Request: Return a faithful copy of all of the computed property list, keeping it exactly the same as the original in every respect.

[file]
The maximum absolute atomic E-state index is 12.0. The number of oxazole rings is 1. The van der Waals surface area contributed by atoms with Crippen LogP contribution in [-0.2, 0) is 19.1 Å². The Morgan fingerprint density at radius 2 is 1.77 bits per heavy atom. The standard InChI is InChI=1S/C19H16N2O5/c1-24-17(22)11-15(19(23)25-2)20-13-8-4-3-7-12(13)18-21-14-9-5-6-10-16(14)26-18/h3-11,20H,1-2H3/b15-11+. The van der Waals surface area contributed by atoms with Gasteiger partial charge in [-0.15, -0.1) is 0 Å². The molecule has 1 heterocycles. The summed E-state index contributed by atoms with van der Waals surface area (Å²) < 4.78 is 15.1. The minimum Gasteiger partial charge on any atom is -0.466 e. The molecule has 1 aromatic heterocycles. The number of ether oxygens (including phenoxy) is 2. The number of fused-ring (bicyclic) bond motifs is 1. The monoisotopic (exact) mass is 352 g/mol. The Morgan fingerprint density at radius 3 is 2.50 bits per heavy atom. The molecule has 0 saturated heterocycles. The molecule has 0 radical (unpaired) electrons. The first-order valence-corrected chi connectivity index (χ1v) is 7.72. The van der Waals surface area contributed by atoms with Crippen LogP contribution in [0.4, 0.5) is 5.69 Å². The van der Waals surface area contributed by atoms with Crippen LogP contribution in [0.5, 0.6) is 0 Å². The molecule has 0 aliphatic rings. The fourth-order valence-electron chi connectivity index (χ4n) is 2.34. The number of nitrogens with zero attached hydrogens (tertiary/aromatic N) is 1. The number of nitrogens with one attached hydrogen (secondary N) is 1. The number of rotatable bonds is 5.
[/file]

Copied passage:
The maximum absolute atomic E-state index is 12.0. The number of oxazole rings is 1. The van der Waals surface area contributed by atoms with Crippen LogP contribution in [-0.2, 0) is 19.1 Å². The Morgan fingerprint density at radius 2 is 1.77 bits per heavy atom. The standard InChI is InChI=1S/C19H16N2O5/c1-24-17(22)11-15(19(23)25-2)20-13-8-4-3-7-12(13)18-21-14-9-5-6-10-16(14)26-18/h3-11,20H,1-2H3/b15-11+. The van der Waals surface area contributed by atoms with Gasteiger partial charge in [-0.15, -0.1) is 0 Å². The molecule has 1 heterocycles. The summed E-state index contributed by atoms with van der Waals surface area (Å²) < 4.78 is 15.1. The minimum Gasteiger partial charge on any atom is -0.466 e. The molecule has 1 aromatic heterocycles. The number of ether oxygens (including phenoxy) is 2. The number of fused-ring (bicyclic) bond motifs is 1. The monoisotopic (exact) mass is 352 g/mol. The Morgan fingerprint density at radius 3 is 2.50 bits per heavy atom. The molecule has 0 saturated heterocycles. The molecule has 0 radical (unpaired) electrons. The first-order valence-corrected chi connectivity index (χ1v) is 7.72. The van der Waals surface area contributed by atoms with Crippen LogP contribution in [0.4, 0.5) is 5.69 Å². The van der Waals surface area contributed by atoms with Crippen LogP contribution in [0.5, 0.6) is 0 Å². The molecule has 0 aliphatic rings. The fourth-order valence-electron chi connectivity index (χ4n) is 2.34. The number of nitrogens with zero attached hydrogens (tertiary/aromatic N) is 1. The number of nitrogens with one attached hydrogen (secondary N) is 1. The number of rotatable bonds is 5.